I’m lying naked except for those privacy towels getting a Green Tea Body Wrap on my Spa Day when my treatment provider says, “I noticed on your form that you have MS. Do you take any medication?” My response, “nope.” “Wow,” she says, “Did you ever take meds? Why did you stop? How do you manage it? My friend has MS, I have my own stuff. I’d love to hear more.”
People who are close to me know how I view and treat my MS, why I do this, and when it all started. But it took me lying naked on a spa treatment table to realize other people might want to hear about this, too.
I was diagnosed with MS in January 2003, almost 3 months after I met a charming, albeit brooding, boy who is now my husband. Like most scared 20 year olds, I listened to the doctors and went head first down the western medicine route. Within a week of diagnosis I was getting weekly injections of medication that gave me flu-like symptoms, resulted in redness and welts at the injection site, and made it impossible for me to function for at least 24 hours of the week. Luckily, my shot day was Tuesday which coincided with our University’s local “mug night” so my handsome new BF didn’t witness these bad days (and nights).
The side effects of that first medicine soon became too much when my liver enzymes spiked and the doctors put me on another medication that required injections every other day (thanks, roomie!). This medication caused more serious welts, didn’t protect me from my first real relapse, and screwed with my liver again.
I was shortly after deemed ineligible for the approved MS medications except for one that I refused because a possible side effect was encephalitis of the brain. Hmmm. That was when I started to look into Eastern medicine, and delve deeper into Ayurvedic medicine, and diet.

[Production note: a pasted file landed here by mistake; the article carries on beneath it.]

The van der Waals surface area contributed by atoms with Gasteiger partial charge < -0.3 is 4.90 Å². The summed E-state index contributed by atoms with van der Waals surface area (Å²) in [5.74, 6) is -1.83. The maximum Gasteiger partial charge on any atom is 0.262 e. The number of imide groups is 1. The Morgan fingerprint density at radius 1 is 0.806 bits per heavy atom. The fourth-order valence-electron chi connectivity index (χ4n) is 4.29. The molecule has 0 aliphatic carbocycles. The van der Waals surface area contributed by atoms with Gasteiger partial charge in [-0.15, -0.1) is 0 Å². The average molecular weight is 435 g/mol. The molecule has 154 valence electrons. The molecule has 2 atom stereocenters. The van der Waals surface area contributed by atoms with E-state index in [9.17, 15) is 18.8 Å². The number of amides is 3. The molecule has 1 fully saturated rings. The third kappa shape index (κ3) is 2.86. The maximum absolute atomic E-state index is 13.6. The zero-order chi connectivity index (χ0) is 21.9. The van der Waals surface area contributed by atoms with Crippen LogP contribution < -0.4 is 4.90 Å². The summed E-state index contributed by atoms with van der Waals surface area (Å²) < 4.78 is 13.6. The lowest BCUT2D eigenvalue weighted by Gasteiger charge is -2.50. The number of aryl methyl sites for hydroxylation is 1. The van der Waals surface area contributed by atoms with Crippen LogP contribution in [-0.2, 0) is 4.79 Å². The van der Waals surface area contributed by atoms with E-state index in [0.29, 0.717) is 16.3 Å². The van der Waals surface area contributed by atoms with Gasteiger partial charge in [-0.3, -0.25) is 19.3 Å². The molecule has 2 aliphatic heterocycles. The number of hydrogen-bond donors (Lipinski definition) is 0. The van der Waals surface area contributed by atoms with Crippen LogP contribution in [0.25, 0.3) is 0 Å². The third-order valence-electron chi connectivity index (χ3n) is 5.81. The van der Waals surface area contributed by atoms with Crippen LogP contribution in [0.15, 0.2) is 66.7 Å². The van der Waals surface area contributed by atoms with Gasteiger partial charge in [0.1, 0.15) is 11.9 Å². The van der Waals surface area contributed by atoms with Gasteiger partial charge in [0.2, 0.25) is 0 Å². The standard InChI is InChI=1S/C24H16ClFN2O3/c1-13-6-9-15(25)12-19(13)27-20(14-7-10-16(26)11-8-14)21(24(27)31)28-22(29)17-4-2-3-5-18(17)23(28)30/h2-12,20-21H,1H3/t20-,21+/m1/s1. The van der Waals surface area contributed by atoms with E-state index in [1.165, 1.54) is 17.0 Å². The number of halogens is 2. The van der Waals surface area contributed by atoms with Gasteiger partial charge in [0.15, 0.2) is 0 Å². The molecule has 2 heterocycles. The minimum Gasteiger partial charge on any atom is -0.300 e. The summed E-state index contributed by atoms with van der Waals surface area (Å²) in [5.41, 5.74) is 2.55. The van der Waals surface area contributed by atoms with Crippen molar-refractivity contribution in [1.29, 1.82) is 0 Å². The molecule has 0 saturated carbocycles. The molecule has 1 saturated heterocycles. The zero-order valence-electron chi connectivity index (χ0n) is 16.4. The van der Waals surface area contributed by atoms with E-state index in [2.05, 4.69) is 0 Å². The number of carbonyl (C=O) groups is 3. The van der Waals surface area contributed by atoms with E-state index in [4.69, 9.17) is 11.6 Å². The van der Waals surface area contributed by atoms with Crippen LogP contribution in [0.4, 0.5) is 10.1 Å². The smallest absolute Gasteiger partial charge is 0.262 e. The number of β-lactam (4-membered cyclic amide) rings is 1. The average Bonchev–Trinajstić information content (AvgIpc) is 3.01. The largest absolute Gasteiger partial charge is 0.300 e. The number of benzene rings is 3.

It took some time to figure out what was going to work best for me in terms of treating my MS without prescription medication. There was a relapse in there after my oldest was born, but anyone who has a colicky baby can tell you it’s nearly impossible to keep up with a serious self-care routine during that first year.
Moving on. I manage my MS in many ways, which I discuss in different posts on this blog.
Chiropractic- Yes. I interviewed my chiropractor in this post. I’ve also had Acupuncture in lieu of chiropractic in the past.
Diet- You betcha. Generally high Omega 3, low saturated, GF, Veggie heavy (anti-inflammatory) eating works best for me.
Supplements-I have a whole post on this here.
Non-Toxic I react strongly to pesticides and chemicals in cleaning and personal care products. I do my best to avoid these as much as I can. When I get wraps and massages it’s to release toxins that creep in despite my best intentions.
Pilates & Swimming– Exercise is so important for me. I’m hoping to get my SIL (who teaches Pilates for neurological disease workshops around the world) to guest post on this soon. The argument for Pilates is very scientific and evidence based. Check out her website here. Swimming also has neurological benefits, but it’s real appeal to me is that I don’t get overheated (most people with MS are heat sensitive).
Mindfulness– The hardest one for me to keep up, but possibly the most important. Stress is my kryptonite. Accepting my MS was hard. Mindfulness let’s me live in the right now and not stress too much about what lies ahead. Being mindful of my body also helps me know my limits so I don’t overdo it. Some days I can play outside with the kids. But some days, I need to turn on a movie for them so I can rest.
I’ve had MS for 13 years. It’s taken all 13 years to figure this much out. I’m definitely still learning.
I once told a therapist that my goal in life is to dance the Tarantella at my grandchildren’s weddings. I’m not willing to wind up in a wheelchair. Whether or not this is in my control is unclear, but I’m going to use all of my free will to mindfully manage this disease.
The medications were toxic to my body. Not everyone reacts this way. But I’m proud that my 22-year-old self recognized this and sought out other ways to address this mess. And arguably, the way I eat, live, and journey through life is what health experts are now labeling “Clean, Healthy Living.” Look at me, a trendsetter.
Managing this disease is hard. Sometimes it feels impossible. But I’m stable, and still standing on two feet. For now I’ll take that and keep walking this path with my eyes and ears open.
So that’s my story.
My body wrap, by the way, was excellent.